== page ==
The chants of "Less gas, more ass!, "Nude, not rude!" and "We are traffic" echoed through the Chicago streets on the evening of June 24, 2023, as the annual World Naked Bike Ride rolled through the city.
Bikers, rollerbladers and scooters filled the roads as spectators cheered and sneaked photos and videos. Those stuck in the resulting traffic jam honked, and were left puzzled as to why these riders were cruising around town in the nude.
Chicago resident Brad Emn has participated in Chicago's WNBR for seven years now. As an avid cyclist and environmentalist, Emn's two worlds collide in this annual ride.
"The way transportation and the way the environment is working with less fossil fuels and being more efficient and sustainable in cities in particular is important, bikes being one of those and doing things to be more efficient," Emn tells Cycling Weekly.
For Emn, the ride is as much a call for a greener future as it is a community builder.
"Everyone [here] has these values that are trying to work towards different things such as equality, sustainability, and respect for the community and coming together," he says.
The World Naked Bike Ride (WNBR) is an international clothing-optional bike ride in which participants organize, gather and ride collectively on human-powered transport in an effort to "deliver a vision of a cleaner, safer, body-positive world."
Terrain Magazine traced the origins of the World Naked Bike Ride to Conrad Schmidt, an activist and filmmaker who rode naked in 2003 in Vancouver, British Columbia.
Today, organized clothing-optional rides are found in all seven continents of the world and take place in many different cities and countries throughout the year, according to this map. Each WNBR event has its own traditions and reasons why cyclists decide to participate.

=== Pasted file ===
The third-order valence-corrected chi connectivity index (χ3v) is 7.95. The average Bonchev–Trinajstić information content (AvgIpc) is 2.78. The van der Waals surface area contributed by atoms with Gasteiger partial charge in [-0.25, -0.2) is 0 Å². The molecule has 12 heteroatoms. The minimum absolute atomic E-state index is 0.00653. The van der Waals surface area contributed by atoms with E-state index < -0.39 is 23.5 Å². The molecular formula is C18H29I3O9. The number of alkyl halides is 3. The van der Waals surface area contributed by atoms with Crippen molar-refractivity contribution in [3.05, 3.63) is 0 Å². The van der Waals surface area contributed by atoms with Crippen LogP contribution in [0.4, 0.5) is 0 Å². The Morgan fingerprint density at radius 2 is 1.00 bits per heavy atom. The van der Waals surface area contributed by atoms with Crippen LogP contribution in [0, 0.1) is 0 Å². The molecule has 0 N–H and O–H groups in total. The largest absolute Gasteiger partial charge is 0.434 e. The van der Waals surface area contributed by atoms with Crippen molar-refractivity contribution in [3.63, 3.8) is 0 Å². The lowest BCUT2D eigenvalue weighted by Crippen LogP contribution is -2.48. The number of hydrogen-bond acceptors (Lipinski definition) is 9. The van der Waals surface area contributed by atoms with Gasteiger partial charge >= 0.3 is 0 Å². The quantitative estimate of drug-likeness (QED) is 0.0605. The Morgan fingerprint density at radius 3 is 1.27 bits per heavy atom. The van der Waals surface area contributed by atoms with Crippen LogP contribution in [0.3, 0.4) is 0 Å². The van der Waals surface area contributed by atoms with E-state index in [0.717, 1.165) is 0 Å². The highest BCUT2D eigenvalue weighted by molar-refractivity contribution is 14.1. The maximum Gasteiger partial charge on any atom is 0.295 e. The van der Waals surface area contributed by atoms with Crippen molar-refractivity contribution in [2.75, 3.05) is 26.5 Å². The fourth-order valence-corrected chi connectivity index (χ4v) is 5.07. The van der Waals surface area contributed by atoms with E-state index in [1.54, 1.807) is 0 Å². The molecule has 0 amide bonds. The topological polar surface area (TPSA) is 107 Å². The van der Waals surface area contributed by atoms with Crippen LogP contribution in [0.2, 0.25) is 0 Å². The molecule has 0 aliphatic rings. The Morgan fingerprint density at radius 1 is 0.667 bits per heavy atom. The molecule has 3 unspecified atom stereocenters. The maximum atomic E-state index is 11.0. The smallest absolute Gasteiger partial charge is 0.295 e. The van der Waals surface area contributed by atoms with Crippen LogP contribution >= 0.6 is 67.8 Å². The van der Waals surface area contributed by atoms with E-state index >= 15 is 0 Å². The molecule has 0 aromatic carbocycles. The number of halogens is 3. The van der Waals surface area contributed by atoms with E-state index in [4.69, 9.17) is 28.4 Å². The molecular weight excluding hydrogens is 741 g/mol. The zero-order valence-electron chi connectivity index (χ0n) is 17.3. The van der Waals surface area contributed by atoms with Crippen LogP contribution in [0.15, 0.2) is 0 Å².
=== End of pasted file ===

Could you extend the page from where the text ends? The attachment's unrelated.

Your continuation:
In Seattle, Washington, the Fremont Solstice Parade has been celebrating the year's longest day for more than 25 years. And from the start, people in various states of nudity and body art have been leading out the Parade on bicycles since its inception. The ride has grown in popularity over the past ten years and established itself as a major cultural phenomenon in our city.
On the same weekend in Chicago, folks gather in the nude to support body positivity and independence from fossil fuels.
The latter is also central to London's WNBR. In various parts throughout the British capital, hundreds gather with slogans such as "Energy Is Renude" painted on their backs as they ride naked through the city streets. Other slogans include "Burn Fat Not Oil," and "Less Gas More Ass."
These rides protest against the global dependency on oil, and call for the curbing of car culture and road rights for cyclists. In doing this nude, the riders hope to demonstrate the vulnerability of people on bikes while also celebrating body freedom. It also, inevitably, draws attention, which is exactly what the organizers want.
While the naked bike ride is largely just stunt, organizers rely on our photo-snapping and virtual documentation tendencies to spread their body painted messages on social. It's here, on the internet, where the real activism and community fostering is meant to take place.
Sure enough, a quick online search brings up an active #worldnakedbikeride hashtag on Instagram and TikTok. Most #BikeToks on this subject aim to educate people about this mini "Tour de France without pants."
Globally, these organized naked bike ride events take place annually in Australia, Austria, Belgium, Brazil, the Virgin Islands, Canada, the Czech Republic, Finland, France, Germany, Italy, Israel, Japan, Latvia, Mexico, the Netherlands, New Zealand, Peru, Poland, Russia, South Africa, Spain, Switzerland, and the U.K. While the exact message of protest or demonstration may vary, the naked bike riders form a global community unified in the hope of a cleaner, safer, body-positive world in which the bicycle plays a central part.
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